It is crunchy, tasty, and highly nutritious. Carrots are a particularly good source of beta carotene, fiber, vitamin K1, potassium, and antioxidants. They also have a number of health benefits. They’re a weight-loss-friendly food and have been linked to lower cholesterol levels and improved eye health.
People probably first cultivated the carrot thousands of years ago, in the area that is now Afghanistan. The original small, forked, purple or yellow root had a bitter, woody flavor and was quite different from the carrot that we know today.
We look into reasons for adding carrots to the diet and any precautions to take. And also the age-old question: Do they really help you see in the dark?
Carrots are rich in vitamins, minerals, and fiber. They are also a good source of antioxidants. Antioxidants are nutrients present in plant-based foods. They help the body remove free radicals, unstable molecules that can cause cell damage if too many accumulate in the body. Free radicals result from natural processes and environmental pressures. The body can eliminate many free radicals naturally, but dietary antioxidants can help, especially when the oxidant load is high.
Some of the amazing health benefits of carrots are mentioned below :
Vision : Can carrots help you see in the dark? This is true. Carrots contain vitamin A, and a vitamin A deficiency may result in xerophthalmia, a progressive eye disease. Xerophthalmia can cause night blindness or difficulty seeing when levels of light are low. So, in a way, carrots can help you see in the dark. However, most people’s vision is unlikely to improve from eating carrots, unless they have a vitamin A deficiency.
Cancer : Too many free radicals in the body may increase the risk of various types of cancer, according to the National Cancer Institute. The antioxidant effects of dietary carotenoids — yellow, orange, and red organic pigments present in carrots and other vegetables — may reduce this risk. Lutein and zeaxanthin are two examples of these carotenoids.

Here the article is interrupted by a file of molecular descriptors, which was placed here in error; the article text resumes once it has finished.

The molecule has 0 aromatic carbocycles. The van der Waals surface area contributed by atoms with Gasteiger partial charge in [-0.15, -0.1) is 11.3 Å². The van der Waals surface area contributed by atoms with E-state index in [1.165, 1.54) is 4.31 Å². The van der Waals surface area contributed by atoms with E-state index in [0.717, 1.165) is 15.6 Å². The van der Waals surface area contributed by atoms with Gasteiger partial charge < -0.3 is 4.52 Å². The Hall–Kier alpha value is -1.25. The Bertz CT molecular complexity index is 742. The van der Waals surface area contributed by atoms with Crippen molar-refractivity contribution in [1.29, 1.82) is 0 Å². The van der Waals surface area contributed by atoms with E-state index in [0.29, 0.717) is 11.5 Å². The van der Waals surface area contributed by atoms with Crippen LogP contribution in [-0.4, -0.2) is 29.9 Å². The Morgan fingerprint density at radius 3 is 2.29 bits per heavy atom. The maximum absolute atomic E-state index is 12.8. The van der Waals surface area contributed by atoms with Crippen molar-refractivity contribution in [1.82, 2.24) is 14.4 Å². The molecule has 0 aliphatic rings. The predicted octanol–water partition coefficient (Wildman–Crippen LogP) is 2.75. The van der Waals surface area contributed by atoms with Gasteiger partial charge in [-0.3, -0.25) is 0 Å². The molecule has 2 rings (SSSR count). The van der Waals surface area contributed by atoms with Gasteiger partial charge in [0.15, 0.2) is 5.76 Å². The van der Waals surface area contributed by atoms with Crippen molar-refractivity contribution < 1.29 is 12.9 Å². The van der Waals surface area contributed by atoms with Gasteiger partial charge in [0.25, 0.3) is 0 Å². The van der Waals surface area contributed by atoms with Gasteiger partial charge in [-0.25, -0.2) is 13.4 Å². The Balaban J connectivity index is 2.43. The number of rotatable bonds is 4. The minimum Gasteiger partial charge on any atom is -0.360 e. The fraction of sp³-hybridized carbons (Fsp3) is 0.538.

Leukemia: In 2011, researchers found evidence that nutrients in carrot juice extract could kill leukemia cells and slow or stop their progression.
Lung cancer: Also in 2011, researchers concluded that drinking carrot juice may help prevent the type of damage that leads to lung cancer in smokers.
Digestive health : Consuming more carotenoid-rich foods may lower the risk of colon cancer. The findings of a study published the following year suggest that people who consume a high-fiber diet have a lower risk of cancer than those who consume little fiber.
Diabetes control : Carrots have a sweet flavor and contain natural sugars. What does this mean for people with diabetes? Carbohydrates make up around 10% of a carrot, and nearly half of this is sugar. Another 30% of this carbohydrate content is fiber. A medium carrot provides 25 calories. Overall, this makes a carrot a low-calorie, high-fiber food that is relatively low in sugar. For this reason, it scores low on the glycemic index (GI). This index can help people with diabetes understand which foods are likely to raise their blood sugar levels.